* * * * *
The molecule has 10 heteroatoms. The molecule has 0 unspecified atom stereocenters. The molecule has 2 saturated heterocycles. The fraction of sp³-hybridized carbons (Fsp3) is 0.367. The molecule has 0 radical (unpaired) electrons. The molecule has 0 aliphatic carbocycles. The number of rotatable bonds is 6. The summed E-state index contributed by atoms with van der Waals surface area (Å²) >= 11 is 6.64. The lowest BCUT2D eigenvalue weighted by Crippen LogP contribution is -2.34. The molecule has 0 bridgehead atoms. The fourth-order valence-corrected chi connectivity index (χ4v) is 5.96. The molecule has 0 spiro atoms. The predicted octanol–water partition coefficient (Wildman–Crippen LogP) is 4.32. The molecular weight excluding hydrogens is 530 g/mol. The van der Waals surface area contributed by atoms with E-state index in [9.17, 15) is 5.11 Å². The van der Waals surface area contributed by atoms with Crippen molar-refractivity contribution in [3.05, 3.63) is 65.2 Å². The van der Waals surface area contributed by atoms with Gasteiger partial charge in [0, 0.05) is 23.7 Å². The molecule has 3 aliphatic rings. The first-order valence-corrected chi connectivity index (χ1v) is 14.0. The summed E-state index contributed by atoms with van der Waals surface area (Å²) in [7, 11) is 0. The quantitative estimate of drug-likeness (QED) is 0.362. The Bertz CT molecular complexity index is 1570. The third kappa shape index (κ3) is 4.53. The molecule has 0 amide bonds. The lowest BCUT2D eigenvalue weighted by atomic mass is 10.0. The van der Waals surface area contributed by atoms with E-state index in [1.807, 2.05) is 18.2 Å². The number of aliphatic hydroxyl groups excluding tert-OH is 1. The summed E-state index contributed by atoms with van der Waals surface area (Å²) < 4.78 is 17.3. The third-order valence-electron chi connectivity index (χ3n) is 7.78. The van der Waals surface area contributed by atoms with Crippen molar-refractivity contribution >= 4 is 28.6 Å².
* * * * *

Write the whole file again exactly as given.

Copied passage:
The molecule has 10 heteroatoms. The molecule has 0 unspecified atom stereocenters. The molecule has 2 saturated heterocycles. The fraction of sp³-hybridized carbons (Fsp3) is 0.367. The molecule has 0 radical (unpaired) electrons. The molecule has 0 aliphatic carbocycles. The number of rotatable bonds is 6. The summed E-state index contributed by atoms with van der Waals surface area (Å²) >= 11 is 6.64. The lowest BCUT2D eigenvalue weighted by Crippen LogP contribution is -2.34. The molecule has 0 bridgehead atoms. The fourth-order valence-corrected chi connectivity index (χ4v) is 5.96. The molecule has 0 spiro atoms. The predicted octanol–water partition coefficient (Wildman–Crippen LogP) is 4.32. The molecular weight excluding hydrogens is 530 g/mol. The van der Waals surface area contributed by atoms with E-state index in [9.17, 15) is 5.11 Å². The van der Waals surface area contributed by atoms with Crippen molar-refractivity contribution in [3.05, 3.63) is 65.2 Å². The van der Waals surface area contributed by atoms with Gasteiger partial charge in [0, 0.05) is 23.7 Å². The molecule has 3 aliphatic rings. The first-order valence-corrected chi connectivity index (χ1v) is 14.0. The summed E-state index contributed by atoms with van der Waals surface area (Å²) in [7, 11) is 0. The quantitative estimate of drug-likeness (QED) is 0.362. The Bertz CT molecular complexity index is 1570. The third kappa shape index (κ3) is 4.53. The molecule has 0 amide bonds. The lowest BCUT2D eigenvalue weighted by atomic mass is 10.0. The van der Waals surface area contributed by atoms with E-state index in [1.807, 2.05) is 18.2 Å². The number of aliphatic hydroxyl groups excluding tert-OH is 1. The summed E-state index contributed by atoms with van der Waals surface area (Å²) < 4.78 is 17.3. The third-order valence-electron chi connectivity index (χ3n) is 7.78. The van der Waals surface area contributed by atoms with Crippen molar-refractivity contribution >= 4 is 28.6 Å².